As long as that is even possible, your argument fails. Since what we choose today is why God knew beforehand it would happen, then it is the case that God's foreknowledge of said event had no causal impact on what we choose. We genuinely do have it within our power to choose otherwise and actually could choose otherwise. God simply knows what we will choose. A counterfactual actually is possible. God's knowing the actual fact doesn't eliminate the PAP. And as I've stated, if we truly cannot do otherwise then the assumptions that the law makes (that we actually can do otherwise) is false and makes any law useless.

I don't know what it means to say that God has all knowledge "present in himself"--what does that mean? That he is aware of all truths at every moment of time, that he believes all true propositions at every moment of time, or whatever?

Yeah. Classical orthodox forekowledge. God has all propositional truth present in Him. I think the camera example I gave you shows that this is compatible with freedom.

bossmanham said...

The argument has to do with necessity and powerlessness

You're correct. But what you fail to apprehend is that your situation only means an event is certain, not that it is necessary. You also have not shown that it strips the power to do otherwise from the free agent. Just because God knows what the free agent will do with his power, which includes the ability to do otherwise, it does no follow that that power is somehow nullified. Can you show why it would be?

You are powerless to change the fact that God believed you would X tomorrow at t 5000 years ago.

Not if God's knowledge is contingent on what you will choose. If this is the case, then it is your power that causes God's knowledge.

Since that premise is shown to not be necessary, then the rest of your argument, which hinges on that premise, fails. You have to show that God in fact does causally determine what we do by His foreknowledge for your first premise to hold water. But that's what we're debating about.

But that is not available to you if determinism is true

Well that's somewhat obvious.

or if God has infallible beliefs about the future

I and every other libertarian would say this has never been shown. That's why there are so many libertarians today.

There are other arguments besides the foreknowledge argument against libertarian freedom of the will.

I honestly think this is the strongest objection. However, as I don't see that it remains sound, then I will choose to disregard it. :D

Steven said...

I know that Craig thinks facts about God's beliefs about future human actions are soft facts. Maybe they are. But that doesn't help you because they are still facts, and they still entail your future action, and they still preclude AP of the sort required for libertarian freedom of the will.

bossmanham said...

I don't see a refutation of anything I said there.

Steven said...

Can you show why it would be?

I've tried for a bit of time now; the situation looks hopeless.

Not if God's knowledge is contingent on what you will choose. If this is the case, then it is your power that causes God's knowledge.

If there is a fact of the matter NOW about what God believes I will do tomorrow, it is true that God's belief is contingent on what I will choose, but by tomorrow, I won't be able to do otherwise, because it is already set, fixed, decided what God believes, and therefore what I will do. And tomorrow, when choice-time comes around, I can't do otherwise, because that would be logically inconsistent with some fact about the past (God's believing I would X). So even if the necessity is not causal in some way, there are still facts about the past that entail what I'll do, and that is inconsistent with libertarianism.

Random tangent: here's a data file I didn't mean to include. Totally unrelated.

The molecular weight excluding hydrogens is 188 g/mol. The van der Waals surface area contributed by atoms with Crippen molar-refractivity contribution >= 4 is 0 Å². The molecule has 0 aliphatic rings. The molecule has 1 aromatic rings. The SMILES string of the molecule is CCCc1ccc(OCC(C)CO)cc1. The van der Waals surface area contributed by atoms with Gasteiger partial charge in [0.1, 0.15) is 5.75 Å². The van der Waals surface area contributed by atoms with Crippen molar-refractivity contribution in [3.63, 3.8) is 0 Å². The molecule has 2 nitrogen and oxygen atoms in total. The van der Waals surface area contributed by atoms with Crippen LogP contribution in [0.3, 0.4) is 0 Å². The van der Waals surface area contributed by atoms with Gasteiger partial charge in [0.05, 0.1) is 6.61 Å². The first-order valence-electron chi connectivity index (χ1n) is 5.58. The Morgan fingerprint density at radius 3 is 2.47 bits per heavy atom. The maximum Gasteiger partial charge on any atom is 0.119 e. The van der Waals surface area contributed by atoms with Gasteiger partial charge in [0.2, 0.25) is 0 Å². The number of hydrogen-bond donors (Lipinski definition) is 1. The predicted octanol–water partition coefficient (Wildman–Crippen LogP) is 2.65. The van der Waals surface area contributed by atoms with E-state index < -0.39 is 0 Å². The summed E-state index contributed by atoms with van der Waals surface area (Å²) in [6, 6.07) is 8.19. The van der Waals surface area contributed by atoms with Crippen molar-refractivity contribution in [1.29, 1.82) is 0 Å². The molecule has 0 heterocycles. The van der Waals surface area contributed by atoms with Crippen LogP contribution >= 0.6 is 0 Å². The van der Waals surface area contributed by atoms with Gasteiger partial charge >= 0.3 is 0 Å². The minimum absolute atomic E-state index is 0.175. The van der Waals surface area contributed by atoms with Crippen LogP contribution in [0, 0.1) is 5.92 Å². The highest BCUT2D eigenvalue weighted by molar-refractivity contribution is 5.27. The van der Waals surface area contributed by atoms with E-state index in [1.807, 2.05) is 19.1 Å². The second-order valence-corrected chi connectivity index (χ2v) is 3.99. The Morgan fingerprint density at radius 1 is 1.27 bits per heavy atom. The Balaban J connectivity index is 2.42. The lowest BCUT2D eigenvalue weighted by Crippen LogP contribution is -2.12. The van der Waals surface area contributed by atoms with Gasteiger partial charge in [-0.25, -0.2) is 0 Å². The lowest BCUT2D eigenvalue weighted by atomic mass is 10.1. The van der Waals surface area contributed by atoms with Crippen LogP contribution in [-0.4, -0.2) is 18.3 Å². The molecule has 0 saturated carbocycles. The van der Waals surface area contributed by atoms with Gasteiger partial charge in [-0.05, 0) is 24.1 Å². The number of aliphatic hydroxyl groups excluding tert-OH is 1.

Since that premise is shown to not be necessary, then the rest of your argument, which hinges on that premise, fails. You have to show that God in fact does causally determine what we do by His foreknowledge for your first premise to hold water. But that's what we're debating about.

The argument has nothing to do with causal determination. I don't have to show anything like that. All I have to show is that some fact about the past that you are powerless over at the moment entails your action, and so you are powerless over what action you will do.

I and every other libertarian would say this has never been shown. That's why there are so many libertarians today.

There are numerous Open Theists who would disagree with you, like Dean Zimmerman, Peter van Inwagen, William Hasker, etc. And in fact the minority of philosophers are libertarians; the majority are compatibilists.

bossmanham said...

And tomorrow, when choice-time comes around, I can't do otherwise, because that would be logically inconsistent with some fact about the past (God's believing I would X)

Just because God is certain about what you will do, doesn't mean it is necessary.

So even if the necessity is not causal in some way, there are still facts about the past that entail what I'll do, and that is inconsistent with libertarianism.

You're assuming that it is the case that the past entails what you will do in the future, and this is begging the question. With foreknowledge, it is the case that a future decision must take place for that knowledge to exist, which means that the foreknowledge is contingent upon the future action. If that is the case, and for human responsibility to exist it would have to be as van Inwagen has shown, the the past truth does not entail the future truth. Quite the opposite. It may be certain that the future truth will happen if the foreknowledge is infallible, but certainty =/= necessity and it certainly doesn't strip the power of choice from a free agent.